Wednesday, August 29, 2007

Elli unleashed

De-lurking from the blogosphere to try and get a non-studying-for-quals life back.

This topic actually comes at a very apropos time - I have my qualifying exam in just a couple of weeks (less, actually...oh god, aah aah aah), and as a result I have been spending most of my waking moments studying or trying to reboot my sanity before/after studying. The studying itself has actually been kind of pleasant - I have an inordinate number of Useless Science facts crammed into my head but it's nice to see things coming together into stories, histories, big pictures, etc. The sanity-restoration is also nice. Dr. Superwoman is fabulous - she's on my committee, and half of her studying advice was "Go running. Eat healthy every night. Do yoga and practice relaxation techniques" (she knows I have a tendency to flip out like mad before exams) So that's actually been very nice. I feel very focused, and life has been pared down to one simple goal: my qual.

However, right now everything I'm doing is funneled into one of the hoops I must jump through for grad school. The studying, the running, the whole grain dinners, the yoga, is all good and healthy and oh-virtuous-me, but it's all pointed towards "pass your qual".

So at the moment I would like to be unleashed from my grad school bindings. I would like to not have a qualifying exam that stands, solely and strongly, between me and my Ph.D. I would really rather not have to slog through my last few classes. I would really like to be unleashed as a Real Scientist. I have scientific ideas that I'm excited about and would like to pursue, and that have been put completely on hold as I study for a test. I have collaborations I'd like to pursue, data I'd like to get, etc. In many ways I'm just anxious to start my thesis, but ideally I'd do this without all of the paperwork and hemming and hawing, and just applying for some grants or funding like the Grown-Ups so I can get going already. (I know that this opens up the wide and wonderful world of funding rejections, but at least I'd have only myself to blame rather than letting everything hinge on advisers or departments that can't get their act together!)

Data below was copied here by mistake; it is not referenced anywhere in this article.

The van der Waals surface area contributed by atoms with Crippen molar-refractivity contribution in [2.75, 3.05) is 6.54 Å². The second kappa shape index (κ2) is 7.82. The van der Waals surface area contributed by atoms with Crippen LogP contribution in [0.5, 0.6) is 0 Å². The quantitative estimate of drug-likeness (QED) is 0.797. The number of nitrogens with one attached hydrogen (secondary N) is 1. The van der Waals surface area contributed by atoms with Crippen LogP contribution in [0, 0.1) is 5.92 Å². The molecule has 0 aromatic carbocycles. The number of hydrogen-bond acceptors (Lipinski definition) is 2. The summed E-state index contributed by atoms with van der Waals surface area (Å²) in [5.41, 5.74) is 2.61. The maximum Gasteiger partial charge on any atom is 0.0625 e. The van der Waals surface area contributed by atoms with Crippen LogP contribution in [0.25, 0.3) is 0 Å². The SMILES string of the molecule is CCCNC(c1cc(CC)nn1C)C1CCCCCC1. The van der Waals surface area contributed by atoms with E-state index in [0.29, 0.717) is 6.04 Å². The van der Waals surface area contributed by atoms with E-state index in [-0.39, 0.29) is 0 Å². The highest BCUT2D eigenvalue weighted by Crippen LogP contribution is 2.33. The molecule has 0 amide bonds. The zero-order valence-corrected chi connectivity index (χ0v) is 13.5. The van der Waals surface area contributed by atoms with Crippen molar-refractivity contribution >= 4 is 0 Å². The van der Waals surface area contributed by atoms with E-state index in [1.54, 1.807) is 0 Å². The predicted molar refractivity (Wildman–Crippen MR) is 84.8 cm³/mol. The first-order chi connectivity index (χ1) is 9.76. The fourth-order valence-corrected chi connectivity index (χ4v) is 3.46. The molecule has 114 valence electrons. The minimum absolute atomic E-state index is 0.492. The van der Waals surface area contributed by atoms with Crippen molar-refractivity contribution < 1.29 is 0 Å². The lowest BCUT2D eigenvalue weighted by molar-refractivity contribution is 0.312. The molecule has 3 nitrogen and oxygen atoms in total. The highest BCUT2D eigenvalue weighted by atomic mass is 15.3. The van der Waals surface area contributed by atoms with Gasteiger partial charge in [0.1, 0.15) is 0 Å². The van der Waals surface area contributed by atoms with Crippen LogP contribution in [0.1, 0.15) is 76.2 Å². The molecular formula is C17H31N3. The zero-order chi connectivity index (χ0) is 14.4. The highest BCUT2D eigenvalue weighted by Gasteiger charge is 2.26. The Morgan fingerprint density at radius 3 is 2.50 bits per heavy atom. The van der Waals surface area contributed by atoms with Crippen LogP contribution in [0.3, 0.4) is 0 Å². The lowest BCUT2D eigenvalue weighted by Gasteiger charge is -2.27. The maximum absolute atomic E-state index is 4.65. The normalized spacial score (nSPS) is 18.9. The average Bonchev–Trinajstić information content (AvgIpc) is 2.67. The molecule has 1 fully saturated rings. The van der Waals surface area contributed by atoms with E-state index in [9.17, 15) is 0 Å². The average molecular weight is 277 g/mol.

I suppose I should have a little more fire or rage or vim 'n vigor in here: I should want to be unleashed to give that sexist professor a good verbal smackdown, or to dress how I like and talk how I like in an apartment full of guys (i.e., none of this "skirts are unprofessional" business), or talk about unleashed my personal life from my professional life. But I'm a grad student. I'm a grad student because I really really really want to do Useless Science. At the moment I still feel like my hands are a bit tied by all of the trimmings of pre-quals grad school, and that by spending my days studying and pining wistfully after the research I like so much, I am simply treading water. I can't wait to finally get some forward momentum again!